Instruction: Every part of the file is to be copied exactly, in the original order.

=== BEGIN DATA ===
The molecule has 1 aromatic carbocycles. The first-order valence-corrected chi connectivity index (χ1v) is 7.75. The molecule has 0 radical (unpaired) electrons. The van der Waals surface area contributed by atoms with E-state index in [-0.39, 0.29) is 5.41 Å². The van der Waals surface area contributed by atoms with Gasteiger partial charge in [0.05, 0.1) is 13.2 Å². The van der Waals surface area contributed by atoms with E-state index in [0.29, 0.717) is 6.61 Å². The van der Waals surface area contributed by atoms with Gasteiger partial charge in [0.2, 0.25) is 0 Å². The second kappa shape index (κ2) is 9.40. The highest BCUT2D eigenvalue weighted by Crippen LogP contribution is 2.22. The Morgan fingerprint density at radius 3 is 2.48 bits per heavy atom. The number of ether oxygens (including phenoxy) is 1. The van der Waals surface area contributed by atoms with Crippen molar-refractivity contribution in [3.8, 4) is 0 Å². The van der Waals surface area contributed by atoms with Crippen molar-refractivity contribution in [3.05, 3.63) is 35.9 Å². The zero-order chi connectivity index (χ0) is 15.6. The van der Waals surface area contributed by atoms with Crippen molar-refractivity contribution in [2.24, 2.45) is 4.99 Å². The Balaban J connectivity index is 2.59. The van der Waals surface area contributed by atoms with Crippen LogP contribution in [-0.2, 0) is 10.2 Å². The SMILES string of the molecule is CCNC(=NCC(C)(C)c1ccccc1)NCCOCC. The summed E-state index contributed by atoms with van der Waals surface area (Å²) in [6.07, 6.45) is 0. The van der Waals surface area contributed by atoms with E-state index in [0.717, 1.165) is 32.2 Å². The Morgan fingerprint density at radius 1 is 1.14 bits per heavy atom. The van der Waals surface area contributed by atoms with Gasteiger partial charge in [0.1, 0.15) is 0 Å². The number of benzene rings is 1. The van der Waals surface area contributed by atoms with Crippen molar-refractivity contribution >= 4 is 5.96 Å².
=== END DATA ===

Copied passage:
The molecule has 1 aromatic carbocycles. The first-order valence-corrected chi connectivity index (χ1v) is 7.75. The molecule has 0 radical (unpaired) electrons. The van der Waals surface area contributed by atoms with E-state index in [-0.39, 0.29) is 5.41 Å². The van der Waals surface area contributed by atoms with Gasteiger partial charge in [0.05, 0.1) is 13.2 Å². The van der Waals surface area contributed by atoms with E-state index in [0.29, 0.717) is 6.61 Å². The van der Waals surface area contributed by atoms with Gasteiger partial charge in [0.2, 0.25) is 0 Å². The second kappa shape index (κ2) is 9.40. The highest BCUT2D eigenvalue weighted by Crippen LogP contribution is 2.22. The Morgan fingerprint density at radius 3 is 2.48 bits per heavy atom. The number of ether oxygens (including phenoxy) is 1. The van der Waals surface area contributed by atoms with Crippen molar-refractivity contribution in [3.8, 4) is 0 Å². The van der Waals surface area contributed by atoms with Crippen molar-refractivity contribution in [3.05, 3.63) is 35.9 Å². The zero-order chi connectivity index (χ0) is 15.6. The van der Waals surface area contributed by atoms with Crippen molar-refractivity contribution in [2.24, 2.45) is 4.99 Å². The Balaban J connectivity index is 2.59. The van der Waals surface area contributed by atoms with Crippen LogP contribution in [-0.2, 0) is 10.2 Å². The SMILES string of the molecule is CCNC(=NCC(C)(C)c1ccccc1)NCCOCC. The summed E-state index contributed by atoms with van der Waals surface area (Å²) in [6.07, 6.45) is 0. The van der Waals surface area contributed by atoms with E-state index in [0.717, 1.165) is 32.2 Å². The Morgan fingerprint density at radius 1 is 1.14 bits per heavy atom. The van der Waals surface area contributed by atoms with Gasteiger partial charge in [0.1, 0.15) is 0 Å². The number of benzene rings is 1. The van der Waals surface area contributed by atoms with Crippen molar-refractivity contribution >= 4 is 5.96 Å².